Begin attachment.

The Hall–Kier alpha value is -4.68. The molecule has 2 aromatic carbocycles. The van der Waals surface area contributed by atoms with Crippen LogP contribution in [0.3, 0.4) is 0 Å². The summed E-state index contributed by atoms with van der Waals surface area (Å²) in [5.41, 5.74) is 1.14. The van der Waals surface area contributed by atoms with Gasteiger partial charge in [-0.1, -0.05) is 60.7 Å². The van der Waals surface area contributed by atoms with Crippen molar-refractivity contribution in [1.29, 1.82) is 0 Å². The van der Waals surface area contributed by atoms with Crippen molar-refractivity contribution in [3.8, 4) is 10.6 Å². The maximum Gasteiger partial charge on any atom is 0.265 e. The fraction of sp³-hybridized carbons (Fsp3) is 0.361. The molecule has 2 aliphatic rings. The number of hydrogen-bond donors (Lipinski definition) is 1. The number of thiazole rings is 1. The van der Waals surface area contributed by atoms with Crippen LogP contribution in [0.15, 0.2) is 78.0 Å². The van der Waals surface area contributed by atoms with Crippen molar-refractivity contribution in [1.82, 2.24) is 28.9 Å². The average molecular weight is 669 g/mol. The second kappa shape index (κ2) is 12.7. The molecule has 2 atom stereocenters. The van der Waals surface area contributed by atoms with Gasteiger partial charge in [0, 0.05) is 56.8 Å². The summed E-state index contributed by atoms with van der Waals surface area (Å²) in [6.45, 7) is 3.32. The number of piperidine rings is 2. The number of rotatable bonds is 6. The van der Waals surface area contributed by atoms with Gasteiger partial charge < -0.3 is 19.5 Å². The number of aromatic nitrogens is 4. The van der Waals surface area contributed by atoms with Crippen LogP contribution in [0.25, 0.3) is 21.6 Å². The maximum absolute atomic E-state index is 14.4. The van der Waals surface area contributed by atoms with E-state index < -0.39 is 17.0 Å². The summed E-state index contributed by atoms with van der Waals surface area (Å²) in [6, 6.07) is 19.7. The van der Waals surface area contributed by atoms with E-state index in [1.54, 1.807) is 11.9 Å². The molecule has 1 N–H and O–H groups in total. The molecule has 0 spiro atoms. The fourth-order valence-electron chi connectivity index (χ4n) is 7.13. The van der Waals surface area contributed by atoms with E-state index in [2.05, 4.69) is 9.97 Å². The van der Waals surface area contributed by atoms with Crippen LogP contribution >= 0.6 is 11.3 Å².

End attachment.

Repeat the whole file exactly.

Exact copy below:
The Hall–Kier alpha value is -4.68. The molecule has 2 aromatic carbocycles. The van der Waals surface area contributed by atoms with Crippen LogP contribution in [0.3, 0.4) is 0 Å². The summed E-state index contributed by atoms with van der Waals surface area (Å²) in [5.41, 5.74) is 1.14. The van der Waals surface area contributed by atoms with Gasteiger partial charge in [-0.1, -0.05) is 60.7 Å². The van der Waals surface area contributed by atoms with Crippen molar-refractivity contribution in [1.29, 1.82) is 0 Å². The van der Waals surface area contributed by atoms with Crippen molar-refractivity contribution in [3.8, 4) is 10.6 Å². The maximum Gasteiger partial charge on any atom is 0.265 e. The fraction of sp³-hybridized carbons (Fsp3) is 0.361. The molecule has 2 aliphatic rings. The number of hydrogen-bond donors (Lipinski definition) is 1. The number of thiazole rings is 1. The van der Waals surface area contributed by atoms with Crippen LogP contribution in [0.15, 0.2) is 78.0 Å². The van der Waals surface area contributed by atoms with Crippen molar-refractivity contribution in [1.82, 2.24) is 28.9 Å². The average molecular weight is 669 g/mol. The second kappa shape index (κ2) is 12.7. The molecule has 2 atom stereocenters. The van der Waals surface area contributed by atoms with Gasteiger partial charge in [0, 0.05) is 56.8 Å². The summed E-state index contributed by atoms with van der Waals surface area (Å²) in [6.45, 7) is 3.32. The number of piperidine rings is 2. The number of rotatable bonds is 6. The van der Waals surface area contributed by atoms with Gasteiger partial charge < -0.3 is 19.5 Å². The number of aromatic nitrogens is 4. The van der Waals surface area contributed by atoms with Crippen LogP contribution in [0.25, 0.3) is 21.6 Å². The maximum absolute atomic E-state index is 14.4. The van der Waals surface area contributed by atoms with E-state index < -0.39 is 17.0 Å². The summed E-state index contributed by atoms with van der Waals surface area (Å²) in [6, 6.07) is 19.7. The van der Waals surface area contributed by atoms with E-state index in [1.54, 1.807) is 11.9 Å². The molecule has 1 N–H and O–H groups in total. The molecule has 0 spiro atoms. The fourth-order valence-electron chi connectivity index (χ4n) is 7.13. The van der Waals surface area contributed by atoms with E-state index in [2.05, 4.69) is 9.97 Å². The van der Waals surface area contributed by atoms with Crippen LogP contribution >= 0.6 is 11.3 Å².